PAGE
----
LATE ADULTHOOD: Physical and cognitive development

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  • LATE ADULTHOOD: Physical and cognitive development

  • Aging: Myth and RealityAgeism: stereotyping and judging a group of people solely on the basis of their age.Gerontology: the study of aging and the special problems associated with it.Geropsychology: the study of the behavior and needs of the elderly.

  • Older Adults: Who are They?Future Growth: United StatesIn 1990: 35,808 people were 100 years old; in 1998: 66,000Projection: 60 million people living beyond 70 years by the year 2050.

  • EffectsIncreased dependency ratioIncreased demand for resourcesEmergence of older people as a political force and social movement

  • MythsMost persons age 65 and over live in hospitals, nursing homesThe elderly are incapacitated and in bed because of illnessMost elderly people are prisoners of fear by virtue or their fear of crime

  • MythsMost people over 65 are in serious financial straitsMost grown children live away from their elderly parents and abandon them

  • GenderWomen Live Longer Than MenThe ratio of women to men is 4 to 1 in people over 65

  • HealthNutrition and Health RisksOsteoporosis: a condition associated with a slow, insidious loss of calcium that results in porous bonesDrug Dosages and Absorption EffectsHealth problems result from overmedication and mixing medications

  • Mental HealthMental Health and DepressionDepressed elderly often do not seek treatment.

  • Biological AgingBiological aging: changes that occur in the structure and functioning of the human organism over time.Primary aging: time-related changes; a continuous process that begins at conception and ceases at death.

  • Physical ChangesHair grows thinner and turns gray Skin changes Fat and muscle bulk decrease WrinklingCollagen: a substance that constitutes a very high percentage of the total protein in the body, appears to be implicated in the aging process

  • Vision and Hearing Retinal detachment: a serious condition in which the retinal layer at the back of the eyeball begins to peel away.Hearing lossLoss of memory ability linked with loss of hearing

  • HypothermiaA condition in which body temperature falls more than 4 degrees Fahrenheit and persists for a number of hours.

  • Sleep ChangesSleep patterns changeSleep apnea: a disorder in which the person occasionally stops breathing during sleep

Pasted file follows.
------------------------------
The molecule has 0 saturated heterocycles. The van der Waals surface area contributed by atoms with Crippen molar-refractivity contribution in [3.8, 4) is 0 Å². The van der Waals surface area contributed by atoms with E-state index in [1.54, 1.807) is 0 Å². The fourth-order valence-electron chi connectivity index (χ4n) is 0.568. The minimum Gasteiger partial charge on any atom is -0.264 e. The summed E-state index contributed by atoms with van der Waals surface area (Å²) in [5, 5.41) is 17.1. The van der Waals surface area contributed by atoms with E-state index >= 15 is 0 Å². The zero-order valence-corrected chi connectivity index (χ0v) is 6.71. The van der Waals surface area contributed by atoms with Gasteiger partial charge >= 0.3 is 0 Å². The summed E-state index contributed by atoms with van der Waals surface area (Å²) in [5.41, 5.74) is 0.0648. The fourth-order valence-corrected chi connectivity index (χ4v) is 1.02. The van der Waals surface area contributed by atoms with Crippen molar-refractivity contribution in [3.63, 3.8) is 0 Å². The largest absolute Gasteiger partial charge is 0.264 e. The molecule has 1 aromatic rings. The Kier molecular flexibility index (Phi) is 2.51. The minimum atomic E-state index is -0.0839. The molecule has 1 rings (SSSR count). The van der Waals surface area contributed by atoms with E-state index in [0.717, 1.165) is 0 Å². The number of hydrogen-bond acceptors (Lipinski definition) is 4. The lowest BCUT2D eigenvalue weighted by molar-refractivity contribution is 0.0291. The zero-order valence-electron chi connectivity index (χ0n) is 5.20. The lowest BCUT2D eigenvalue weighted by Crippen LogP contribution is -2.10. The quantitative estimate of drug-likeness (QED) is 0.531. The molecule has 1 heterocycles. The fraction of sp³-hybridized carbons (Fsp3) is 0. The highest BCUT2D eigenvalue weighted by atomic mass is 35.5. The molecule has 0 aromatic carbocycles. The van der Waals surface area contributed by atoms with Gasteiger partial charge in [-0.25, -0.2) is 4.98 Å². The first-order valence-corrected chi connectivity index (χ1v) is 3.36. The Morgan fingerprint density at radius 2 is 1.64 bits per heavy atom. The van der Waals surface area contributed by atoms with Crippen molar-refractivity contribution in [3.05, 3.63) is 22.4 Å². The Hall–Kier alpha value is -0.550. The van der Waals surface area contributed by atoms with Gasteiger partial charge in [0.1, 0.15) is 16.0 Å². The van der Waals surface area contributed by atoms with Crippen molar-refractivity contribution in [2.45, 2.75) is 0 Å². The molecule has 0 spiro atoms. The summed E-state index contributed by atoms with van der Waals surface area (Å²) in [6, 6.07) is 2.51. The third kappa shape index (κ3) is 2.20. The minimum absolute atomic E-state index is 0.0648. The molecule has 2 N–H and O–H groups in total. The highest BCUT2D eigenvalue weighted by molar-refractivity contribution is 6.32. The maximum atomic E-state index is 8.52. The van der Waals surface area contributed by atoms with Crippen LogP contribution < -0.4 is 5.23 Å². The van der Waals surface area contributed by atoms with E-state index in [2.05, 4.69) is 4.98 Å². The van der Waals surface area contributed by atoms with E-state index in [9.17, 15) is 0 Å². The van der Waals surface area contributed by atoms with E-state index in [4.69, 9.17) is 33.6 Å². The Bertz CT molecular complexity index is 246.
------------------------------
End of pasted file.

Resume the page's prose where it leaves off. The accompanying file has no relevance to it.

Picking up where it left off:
• SexualityMany factors may influence a decline in sexual activity as individuals age.

  • Biological Theories of AgingGenetic PreprogrammingAging Effects of HormonesAccumulation of Copying ErrorsError in DNAAutoimmune MechanismsAccumulation of Metabolic WastesStochastic ProcessesLongevity Assurance Theory

  • Cognitive FunctioningThe Varied Courses of Different Cognitive AbilitiesPerceptual speed decreasesDepends on whether the elderly use their abilities

  • Cognitive DeclineFactors that reduce risk of cognitive decline in old age:Good health: no chronic diseasesEnvironmental circumstances : education, interests, income and familyStimulating lifestyleFlexible and adaptable personalityMarriage to spouse with high cognitive capabilities

  • Death DropOverestimating the Effects of AgingDeath drop: a marked intellectual decline, or the terminal decline phenomenon, occurs just a short time before a person dies

  • Memory and AgingCharacteristics of older learners:Preference for a slower paceMore errors of omission due to cautiousnessMore disrupted by emotional arousalLess attentiveLess willing to deal with irrelevant materialLess likely to use imagery

  • Information ProcessingPhases in Information ProcessingWhen information is remembered, three things occurEncodingStorageRetrieval

  • Memory FailureDecay Theory: forgetting is due to deterioration of the memory traces in the brain.Interference theory: retrieval of a cue becomes less effective as more and newer items come in to be classed or categorized in terms of it.

  • Learning and AgingOlder learners benefit when given more time to learn something.Older learners are more reluctant to venture a response.Medications can diminish mental functions.

  • SenilitySenility: progressive mental deterioration, memory loss, and disorientation regarding time and placeMultiinfarcts: little strokes that destroy a small area of brain tissue20-25% of all senility results from these

  • Alzheimers DiseaseAlzheimers Disease: a progressive, degenerative disorder that involves deterioration of brain cells.50% of all senility results from Alzheimers Disease.

  • Alzheimers DiseasePhases of AlzheimersForgetfulnessConfusionDementia

  • Moral DevelopmentJames Fowlers Stages of Faith PrimalIntuitive-ProjectiveMythic-LiteralSynthetic-ConventionalIndividuative-ReflectiveConjunctive Faith and the Interindividual SelfUniversalizing Faith